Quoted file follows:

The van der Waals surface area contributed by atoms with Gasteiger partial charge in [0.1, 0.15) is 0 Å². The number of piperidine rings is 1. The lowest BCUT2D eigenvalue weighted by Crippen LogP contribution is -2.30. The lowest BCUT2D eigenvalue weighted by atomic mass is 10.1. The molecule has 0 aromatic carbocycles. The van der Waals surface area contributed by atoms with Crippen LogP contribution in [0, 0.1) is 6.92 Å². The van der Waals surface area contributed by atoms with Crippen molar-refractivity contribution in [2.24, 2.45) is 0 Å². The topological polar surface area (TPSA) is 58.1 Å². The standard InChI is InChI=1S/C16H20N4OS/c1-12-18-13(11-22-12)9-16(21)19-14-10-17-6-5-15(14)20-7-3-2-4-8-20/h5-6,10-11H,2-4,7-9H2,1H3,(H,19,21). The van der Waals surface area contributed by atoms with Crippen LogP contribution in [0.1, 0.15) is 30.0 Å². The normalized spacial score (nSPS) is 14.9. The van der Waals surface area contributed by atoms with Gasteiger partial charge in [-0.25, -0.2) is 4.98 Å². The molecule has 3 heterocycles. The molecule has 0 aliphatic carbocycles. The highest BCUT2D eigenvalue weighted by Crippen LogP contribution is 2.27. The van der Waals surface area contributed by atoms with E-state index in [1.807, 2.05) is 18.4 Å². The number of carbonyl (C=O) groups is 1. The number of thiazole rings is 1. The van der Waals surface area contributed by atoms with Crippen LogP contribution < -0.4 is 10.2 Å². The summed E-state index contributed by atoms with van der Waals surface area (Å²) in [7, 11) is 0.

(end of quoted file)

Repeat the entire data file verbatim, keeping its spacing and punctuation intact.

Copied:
The van der Waals surface area contributed by atoms with Gasteiger partial charge in [0.1, 0.15) is 0 Å². The number of piperidine rings is 1. The lowest BCUT2D eigenvalue weighted by Crippen LogP contribution is -2.30. The lowest BCUT2D eigenvalue weighted by atomic mass is 10.1. The molecule has 0 aromatic carbocycles. The van der Waals surface area contributed by atoms with Crippen LogP contribution in [0, 0.1) is 6.92 Å². The van der Waals surface area contributed by atoms with Crippen molar-refractivity contribution in [2.24, 2.45) is 0 Å². The topological polar surface area (TPSA) is 58.1 Å². The standard InChI is InChI=1S/C16H20N4OS/c1-12-18-13(11-22-12)9-16(21)19-14-10-17-6-5-15(14)20-7-3-2-4-8-20/h5-6,10-11H,2-4,7-9H2,1H3,(H,19,21). The van der Waals surface area contributed by atoms with Crippen LogP contribution in [0.1, 0.15) is 30.0 Å². The normalized spacial score (nSPS) is 14.9. The van der Waals surface area contributed by atoms with Gasteiger partial charge in [-0.25, -0.2) is 4.98 Å². The molecule has 3 heterocycles. The molecule has 0 aliphatic carbocycles. The highest BCUT2D eigenvalue weighted by Crippen LogP contribution is 2.27. The van der Waals surface area contributed by atoms with E-state index in [1.807, 2.05) is 18.4 Å². The number of carbonyl (C=O) groups is 1. The number of thiazole rings is 1. The van der Waals surface area contributed by atoms with Crippen LogP contribution < -0.4 is 10.2 Å². The summed E-state index contributed by atoms with van der Waals surface area (Å²) in [7, 11) is 0.